I want you to do something for 24 hours – stop saying “I have to” and start saying “I get to”. It’s an exercise to practice changing your perspective.
It’s almost Thanksgiving up here in the Great White North aka Canada and I wanted to take a few minutes to write about being grateful. 2019 has not been an easy one for me – it’s kicked me down more than once and has made me question everything I love doing including my career path. I’ve found myself in a dark, lonely place more than once yearning for the past. I let the self doubt and mean voices inside my head take over – “you’re not good enough”, “you’re so slow, you’re not even a runner”, “you’ll never be strong enough”, “you’re a failure as a mom”, etc.
The worst was this past summer when I lost my love of a sport that I fell in love with 5 years ago that changed the path of my career and ignited a fire inside of me. That fire fizzled out and I struggled to find that girl that loved getting out there on the race course. I thought about skipping almost every single race I signed up for this year. I almost didn’t run three of them but was glad I did in the end. I watched friends race with enthusiasm and while I was happy and proud for them I just couldn’t muster up the same excitement that I’d once had.
In the meantime my girls were growing up and away from me. They no longer wanted to hang out with me and I wasn’t the person they wanted to confide in and tell everything to anymore. My youngest turned 10 and started going out with her friends to the park and around the neighbourhood for hours on her own and while I was happy she’d made friends I missed her. My oldest turned 14 and wanted to text and “snap” with her friends and sleep until noon then go out in the evenings, she didn’t want to come to Bootcamp with her old mom anymore and go on adventures with the family.
I think every mom loses themselves at some point in their lives – we go from wife, to mom and then in a blink of an eye we’re left standing alone while everyone else grows up and away. The friends that we once met for play dates are no more – their kids make their own plans now too. Old friends we lost touch with when we had kids are at a stage we were at 5 years ago. We struggle with the idea of going back to work or being home for those important after school chats (when they decide they want to talk to us). We struggle to make our own plans while being the mom taxi that drives the kids to said activities they plan with their friends. And all the while we keep a smile on our face and make sure the house and family life runs smoothly. It’s exhausting. Emotionally and physically exhausting. And lonely…so lonely.
So that’s the dark cave that I’ve been stuck in for most of 2019 – I’ve been trying to climb my way out but the extra 15 pounds I’ve gained from stress eating and good old peri-menopause makes it extra hard.
This brings me to today – October 2019 – the year is almost over, the decade is almost done, and I am ready to change my perspective. Instead of saying “I have to” I am going to start saying “I get to”. Instead of mourning for the past I choose to take on new opportunities and paths for the future and to find joy again in what I used to love.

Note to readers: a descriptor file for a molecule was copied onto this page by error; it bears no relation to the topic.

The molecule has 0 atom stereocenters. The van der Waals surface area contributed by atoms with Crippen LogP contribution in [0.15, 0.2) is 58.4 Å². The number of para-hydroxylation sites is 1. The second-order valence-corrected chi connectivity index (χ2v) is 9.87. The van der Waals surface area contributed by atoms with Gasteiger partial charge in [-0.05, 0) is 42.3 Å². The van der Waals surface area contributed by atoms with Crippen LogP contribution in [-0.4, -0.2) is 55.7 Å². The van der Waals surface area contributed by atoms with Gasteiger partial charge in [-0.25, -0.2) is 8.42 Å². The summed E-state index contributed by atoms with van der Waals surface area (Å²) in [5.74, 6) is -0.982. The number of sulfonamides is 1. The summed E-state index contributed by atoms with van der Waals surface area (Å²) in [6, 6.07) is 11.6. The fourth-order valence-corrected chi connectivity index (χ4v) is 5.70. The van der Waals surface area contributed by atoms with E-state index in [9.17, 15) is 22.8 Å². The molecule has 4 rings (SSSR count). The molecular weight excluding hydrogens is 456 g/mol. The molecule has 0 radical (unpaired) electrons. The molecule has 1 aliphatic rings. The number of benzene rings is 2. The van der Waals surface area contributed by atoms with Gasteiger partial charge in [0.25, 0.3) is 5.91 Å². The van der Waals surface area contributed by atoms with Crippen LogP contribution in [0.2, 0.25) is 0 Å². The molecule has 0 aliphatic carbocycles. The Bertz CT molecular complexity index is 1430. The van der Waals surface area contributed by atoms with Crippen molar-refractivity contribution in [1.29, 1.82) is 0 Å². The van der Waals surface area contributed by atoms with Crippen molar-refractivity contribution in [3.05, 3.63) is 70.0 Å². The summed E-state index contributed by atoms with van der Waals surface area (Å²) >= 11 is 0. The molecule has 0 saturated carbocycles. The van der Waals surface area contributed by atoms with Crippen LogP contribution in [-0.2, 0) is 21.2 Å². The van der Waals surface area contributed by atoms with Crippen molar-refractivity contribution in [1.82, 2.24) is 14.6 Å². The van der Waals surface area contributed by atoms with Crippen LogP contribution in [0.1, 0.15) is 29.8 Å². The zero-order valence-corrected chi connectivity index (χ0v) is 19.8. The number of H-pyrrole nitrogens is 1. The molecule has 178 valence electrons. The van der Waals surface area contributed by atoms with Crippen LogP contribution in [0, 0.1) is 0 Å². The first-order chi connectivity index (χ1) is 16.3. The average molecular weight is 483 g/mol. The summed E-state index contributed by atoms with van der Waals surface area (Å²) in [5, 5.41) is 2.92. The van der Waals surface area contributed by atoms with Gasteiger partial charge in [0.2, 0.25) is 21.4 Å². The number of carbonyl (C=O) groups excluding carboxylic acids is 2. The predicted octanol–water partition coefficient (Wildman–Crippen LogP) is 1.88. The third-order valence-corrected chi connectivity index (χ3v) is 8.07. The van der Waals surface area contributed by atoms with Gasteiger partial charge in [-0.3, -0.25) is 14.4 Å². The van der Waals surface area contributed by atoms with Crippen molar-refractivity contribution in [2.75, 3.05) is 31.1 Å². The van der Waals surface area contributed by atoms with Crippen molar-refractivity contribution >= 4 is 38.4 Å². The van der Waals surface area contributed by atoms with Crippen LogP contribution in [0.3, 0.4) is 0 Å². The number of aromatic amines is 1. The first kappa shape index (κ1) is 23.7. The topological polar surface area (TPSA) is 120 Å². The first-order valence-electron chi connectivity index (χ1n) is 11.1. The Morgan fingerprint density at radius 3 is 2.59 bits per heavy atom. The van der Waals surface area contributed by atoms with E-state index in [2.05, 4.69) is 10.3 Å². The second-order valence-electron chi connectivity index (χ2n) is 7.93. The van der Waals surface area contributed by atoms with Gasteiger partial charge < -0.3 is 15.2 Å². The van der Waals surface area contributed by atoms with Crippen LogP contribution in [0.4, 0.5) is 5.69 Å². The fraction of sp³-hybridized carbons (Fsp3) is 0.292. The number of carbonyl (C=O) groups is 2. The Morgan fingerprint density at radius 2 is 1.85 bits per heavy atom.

I decided to go back and really think about what made me fall in love with obstacle course racing in the first place and it was that feeling of “omg, I just did that??!”, it was the feeling of pride and amazement I felt after those first races of doing something I didn’t think I could do. That’s why I love helping people train for these races – especially that first one (whether it’s their first Spartan, X Warrior or first Trifecta). It’s not about winning and how many Trifectas you can get in a year – for me it’s about that feeling of accomplishment and satisfaction in knowing that the training and hard work paid off. So yes, you will still see me on that race course in 2020 but I am going to be selective and only race what works for me and my family’s schedule and I will be the one encouraging and chatting and laughing with others enjoying every moment.
Something else I spent a long time thinking about was what I love about running – I love that it’s a sport that when done consistently and with the right strength and mobility work – you get better. You see improvements if you do the right things at the right time consistently. There’s no scale or inches to measure to decide if you are successful. You’re successful because you put in the work and no number can take that away from you. For me trail running is my love – my feet and achilles thank me when I run off pavement and I want to do more of it in 2020 and so I will. I’m grateful that I get to run and that we have so many great races and opportunities to enjoy the beautiful landscape that we are so lucky to live close to.
Finally, my kids. Yes, I still sometimes wish that they still ran up and gave me the big hugs and kisses that they used to but I’ll settle for a one armed hug from my teenager and an intelligent thoughtful conversation with my 10 year old. I am grateful that we get to go on trips with them now and laugh as a family instead of trying to entertain them along the way, we get to watch scary movies and shows like Big Brother together, we can find new things that we can do together like run a race or volunteer to walk dogs. And now that they are growing up it gives my husband and I a chance to figure out what we want to do together and go on a date night without the cost of a babysitter.
But most of all I’m grateful for new opportunities and opening the door to new things and people that fill my cup. I think the last couple months of 2019 are going to kick the first 10’s butt ;).
So in closing, choose to be grateful and when you find yourself saying “I have to do xyz” try instead to say “I get to do xyz” and you may find that it changes how you feel about it.
What are you grateful for this year?